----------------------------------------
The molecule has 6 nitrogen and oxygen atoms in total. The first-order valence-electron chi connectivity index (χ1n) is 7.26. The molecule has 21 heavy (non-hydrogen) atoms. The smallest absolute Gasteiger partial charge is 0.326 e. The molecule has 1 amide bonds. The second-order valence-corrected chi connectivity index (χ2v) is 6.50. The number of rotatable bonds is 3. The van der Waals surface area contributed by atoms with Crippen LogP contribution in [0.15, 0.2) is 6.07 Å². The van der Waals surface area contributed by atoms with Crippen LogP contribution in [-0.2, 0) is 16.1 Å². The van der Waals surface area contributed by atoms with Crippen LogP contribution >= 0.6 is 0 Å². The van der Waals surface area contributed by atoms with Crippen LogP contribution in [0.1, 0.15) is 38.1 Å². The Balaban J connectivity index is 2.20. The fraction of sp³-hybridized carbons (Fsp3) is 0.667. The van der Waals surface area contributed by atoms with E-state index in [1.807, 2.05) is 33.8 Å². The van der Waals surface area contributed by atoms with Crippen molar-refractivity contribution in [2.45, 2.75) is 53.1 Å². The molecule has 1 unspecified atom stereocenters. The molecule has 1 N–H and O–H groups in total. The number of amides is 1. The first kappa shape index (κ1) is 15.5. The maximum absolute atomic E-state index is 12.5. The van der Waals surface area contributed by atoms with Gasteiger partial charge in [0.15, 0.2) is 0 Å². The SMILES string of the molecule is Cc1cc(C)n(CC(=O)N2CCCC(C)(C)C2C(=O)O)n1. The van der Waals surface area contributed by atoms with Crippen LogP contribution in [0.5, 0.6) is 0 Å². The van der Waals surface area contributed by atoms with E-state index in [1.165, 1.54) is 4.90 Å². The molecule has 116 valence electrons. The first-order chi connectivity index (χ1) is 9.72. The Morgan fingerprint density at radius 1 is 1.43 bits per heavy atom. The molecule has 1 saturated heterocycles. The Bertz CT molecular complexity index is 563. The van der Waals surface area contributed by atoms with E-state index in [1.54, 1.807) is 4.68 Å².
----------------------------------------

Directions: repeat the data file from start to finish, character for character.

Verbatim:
The molecule has 6 nitrogen and oxygen atoms in total. The first-order valence-electron chi connectivity index (χ1n) is 7.26. The molecule has 21 heavy (non-hydrogen) atoms. The smallest absolute Gasteiger partial charge is 0.326 e. The molecule has 1 amide bonds. The second-order valence-corrected chi connectivity index (χ2v) is 6.50. The number of rotatable bonds is 3. The van der Waals surface area contributed by atoms with Crippen LogP contribution in [0.15, 0.2) is 6.07 Å². The van der Waals surface area contributed by atoms with Crippen LogP contribution in [-0.2, 0) is 16.1 Å². The van der Waals surface area contributed by atoms with Crippen LogP contribution >= 0.6 is 0 Å². The van der Waals surface area contributed by atoms with Crippen LogP contribution in [0.1, 0.15) is 38.1 Å². The Balaban J connectivity index is 2.20. The fraction of sp³-hybridized carbons (Fsp3) is 0.667. The van der Waals surface area contributed by atoms with E-state index in [1.807, 2.05) is 33.8 Å². The van der Waals surface area contributed by atoms with Crippen molar-refractivity contribution in [2.45, 2.75) is 53.1 Å². The molecule has 1 unspecified atom stereocenters. The molecule has 1 N–H and O–H groups in total. The number of amides is 1. The first kappa shape index (κ1) is 15.5. The maximum absolute atomic E-state index is 12.5. The van der Waals surface area contributed by atoms with Gasteiger partial charge in [0.15, 0.2) is 0 Å². The SMILES string of the molecule is Cc1cc(C)n(CC(=O)N2CCCC(C)(C)C2C(=O)O)n1. The van der Waals surface area contributed by atoms with Crippen LogP contribution in [0.5, 0.6) is 0 Å². The van der Waals surface area contributed by atoms with E-state index in [1.165, 1.54) is 4.90 Å². The molecule has 116 valence electrons. The first-order chi connectivity index (χ1) is 9.72. The Morgan fingerprint density at radius 1 is 1.43 bits per heavy atom. The molecule has 1 saturated heterocycles. The Bertz CT molecular complexity index is 563. The van der Waals surface area contributed by atoms with E-state index in [1.54, 1.807) is 4.68 Å².